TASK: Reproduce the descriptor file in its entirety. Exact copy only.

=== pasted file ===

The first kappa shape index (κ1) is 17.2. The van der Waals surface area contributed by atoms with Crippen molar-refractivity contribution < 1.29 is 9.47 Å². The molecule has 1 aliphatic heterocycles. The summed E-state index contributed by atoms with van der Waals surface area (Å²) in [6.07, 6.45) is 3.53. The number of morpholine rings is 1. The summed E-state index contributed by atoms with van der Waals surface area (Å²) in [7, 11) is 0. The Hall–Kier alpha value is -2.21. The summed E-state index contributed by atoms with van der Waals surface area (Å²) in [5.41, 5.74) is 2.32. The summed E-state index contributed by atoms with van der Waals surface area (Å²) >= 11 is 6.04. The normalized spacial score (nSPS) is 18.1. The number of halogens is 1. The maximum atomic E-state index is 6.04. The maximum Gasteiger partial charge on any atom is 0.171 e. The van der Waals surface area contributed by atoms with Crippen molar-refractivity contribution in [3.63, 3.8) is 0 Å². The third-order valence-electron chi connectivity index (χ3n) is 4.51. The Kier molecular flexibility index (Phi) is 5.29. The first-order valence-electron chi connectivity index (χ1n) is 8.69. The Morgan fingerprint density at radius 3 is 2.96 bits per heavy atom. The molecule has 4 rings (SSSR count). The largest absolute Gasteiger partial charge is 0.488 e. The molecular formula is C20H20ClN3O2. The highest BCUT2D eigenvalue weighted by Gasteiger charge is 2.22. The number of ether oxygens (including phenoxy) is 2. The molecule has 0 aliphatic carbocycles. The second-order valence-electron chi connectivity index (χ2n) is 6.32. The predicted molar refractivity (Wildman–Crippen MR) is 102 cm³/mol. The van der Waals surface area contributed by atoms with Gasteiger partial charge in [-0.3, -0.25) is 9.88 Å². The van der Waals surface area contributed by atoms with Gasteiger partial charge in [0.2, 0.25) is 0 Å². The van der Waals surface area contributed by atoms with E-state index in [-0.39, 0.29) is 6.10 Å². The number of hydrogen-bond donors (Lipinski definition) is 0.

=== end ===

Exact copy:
The first kappa shape index (κ1) is 17.2. The van der Waals surface area contributed by atoms with Crippen molar-refractivity contribution < 1.29 is 9.47 Å². The molecule has 1 aliphatic heterocycles. The summed E-state index contributed by atoms with van der Waals surface area (Å²) in [6.07, 6.45) is 3.53. The number of morpholine rings is 1. The summed E-state index contributed by atoms with van der Waals surface area (Å²) in [7, 11) is 0. The Hall–Kier alpha value is -2.21. The summed E-state index contributed by atoms with van der Waals surface area (Å²) in [5.41, 5.74) is 2.32. The summed E-state index contributed by atoms with van der Waals surface area (Å²) >= 11 is 6.04. The normalized spacial score (nSPS) is 18.1. The number of halogens is 1. The maximum atomic E-state index is 6.04. The maximum Gasteiger partial charge on any atom is 0.171 e. The van der Waals surface area contributed by atoms with Crippen molar-refractivity contribution in [3.63, 3.8) is 0 Å². The third-order valence-electron chi connectivity index (χ3n) is 4.51. The Kier molecular flexibility index (Phi) is 5.29. The first-order valence-electron chi connectivity index (χ1n) is 8.69. The Morgan fingerprint density at radius 3 is 2.96 bits per heavy atom. The molecule has 4 rings (SSSR count). The largest absolute Gasteiger partial charge is 0.488 e. The molecular formula is C20H20ClN3O2. The highest BCUT2D eigenvalue weighted by Gasteiger charge is 2.22. The number of ether oxygens (including phenoxy) is 2. The molecule has 0 aliphatic carbocycles. The second-order valence-electron chi connectivity index (χ2n) is 6.32. The predicted molar refractivity (Wildman–Crippen MR) is 102 cm³/mol. The van der Waals surface area contributed by atoms with Gasteiger partial charge in [-0.3, -0.25) is 9.88 Å². The van der Waals surface area contributed by atoms with Gasteiger partial charge in [0.2, 0.25) is 0 Å². The van der Waals surface area contributed by atoms with E-state index in [-0.39, 0.29) is 6.10 Å². The number of hydrogen-bond donors (Lipinski definition) is 0.